I used to think Japan is an expensive place because I keep on converting everything to peso. Eventually, I realized that Japan is a reasonable place to live in. The bulk of your expenses will go to rent especially if you live in big cities. I think housing is the only expensive thing in Japan.Other than that, you can buy affordable clothes, food, things and necessities if you know where to look.

Check this post, Just Moved to Japan: Where to Buy Affordable Things

3. Can I migrate to Japan? 

You can work in Japan but becoming a permanent resident is difficult. And, becoming a citizen is almost impossible. The Japanese government grant citizenship to those who have "Japanese blood," such as children or grandchildren of Japanese people who intermarried.

A lot of studies have cited that Japan needs to ease it's immigration policies because of the aging population. But as of the present time, it seems like the "no immigration"policy is as solid as ever,

4. How are foreigners treated in Japan? 

There is no straight answer to this except it depends on what country you came from.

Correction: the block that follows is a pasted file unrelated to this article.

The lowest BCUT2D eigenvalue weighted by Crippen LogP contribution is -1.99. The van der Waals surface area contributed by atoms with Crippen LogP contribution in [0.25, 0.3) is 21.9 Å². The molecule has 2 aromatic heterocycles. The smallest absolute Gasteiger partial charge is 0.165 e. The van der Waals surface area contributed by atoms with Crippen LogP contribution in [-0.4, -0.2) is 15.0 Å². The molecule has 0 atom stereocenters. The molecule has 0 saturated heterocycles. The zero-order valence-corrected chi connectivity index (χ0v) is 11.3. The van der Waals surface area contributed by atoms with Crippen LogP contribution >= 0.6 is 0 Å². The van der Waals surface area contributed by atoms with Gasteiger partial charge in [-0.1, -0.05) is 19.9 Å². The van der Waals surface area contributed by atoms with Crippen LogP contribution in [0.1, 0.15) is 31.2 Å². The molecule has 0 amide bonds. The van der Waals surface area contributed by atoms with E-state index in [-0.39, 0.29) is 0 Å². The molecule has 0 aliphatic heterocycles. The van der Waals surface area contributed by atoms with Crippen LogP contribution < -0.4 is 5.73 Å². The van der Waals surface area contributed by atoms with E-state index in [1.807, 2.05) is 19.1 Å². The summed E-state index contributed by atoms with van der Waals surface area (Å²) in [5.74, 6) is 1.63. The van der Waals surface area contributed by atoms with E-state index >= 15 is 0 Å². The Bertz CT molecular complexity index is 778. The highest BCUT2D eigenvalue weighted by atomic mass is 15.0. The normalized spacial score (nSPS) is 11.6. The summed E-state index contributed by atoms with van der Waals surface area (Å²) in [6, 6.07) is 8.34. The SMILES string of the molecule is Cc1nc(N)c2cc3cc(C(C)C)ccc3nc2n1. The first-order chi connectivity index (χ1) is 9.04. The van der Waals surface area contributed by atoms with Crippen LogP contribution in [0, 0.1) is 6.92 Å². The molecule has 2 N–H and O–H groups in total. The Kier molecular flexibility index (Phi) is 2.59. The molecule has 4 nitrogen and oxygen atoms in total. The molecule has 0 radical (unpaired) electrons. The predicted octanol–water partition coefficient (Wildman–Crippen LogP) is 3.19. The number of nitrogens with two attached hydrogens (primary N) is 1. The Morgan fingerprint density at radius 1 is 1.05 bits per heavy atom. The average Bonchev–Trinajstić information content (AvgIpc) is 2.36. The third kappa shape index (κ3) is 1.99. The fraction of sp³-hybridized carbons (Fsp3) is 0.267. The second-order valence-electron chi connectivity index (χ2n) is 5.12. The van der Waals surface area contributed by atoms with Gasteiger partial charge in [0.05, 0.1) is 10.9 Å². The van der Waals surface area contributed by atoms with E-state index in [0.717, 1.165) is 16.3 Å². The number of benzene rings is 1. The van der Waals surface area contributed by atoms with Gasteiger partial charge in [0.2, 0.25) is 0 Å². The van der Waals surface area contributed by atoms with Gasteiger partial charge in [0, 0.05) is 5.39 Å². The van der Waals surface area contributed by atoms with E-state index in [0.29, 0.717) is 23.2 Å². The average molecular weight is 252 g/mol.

The Japanese are not overtly discriminatory nor racist but there's a difference in their treatment among different colors. I'm Asian so the Japanese are not as interested with me as when they see an American or European.

Check this post for more details, Is There Racism in Japan?

With these being said, the Japanese are generally polite and helpful to foreigners. But it's rare to find a Japanese who will not make your "not being Japanese," a glaring detail.

5. How is the radiation problem in Japan? 

Because of the March 11 earthquake and tsunami, some people are still afraid to come to Japan. The radiation and nuclear meltdown are still issues 5 years after the Big Disaster. However, these happened in the northern part of Japan. If you're planning to live in the Central Area or South Area, you are less prone to these problems.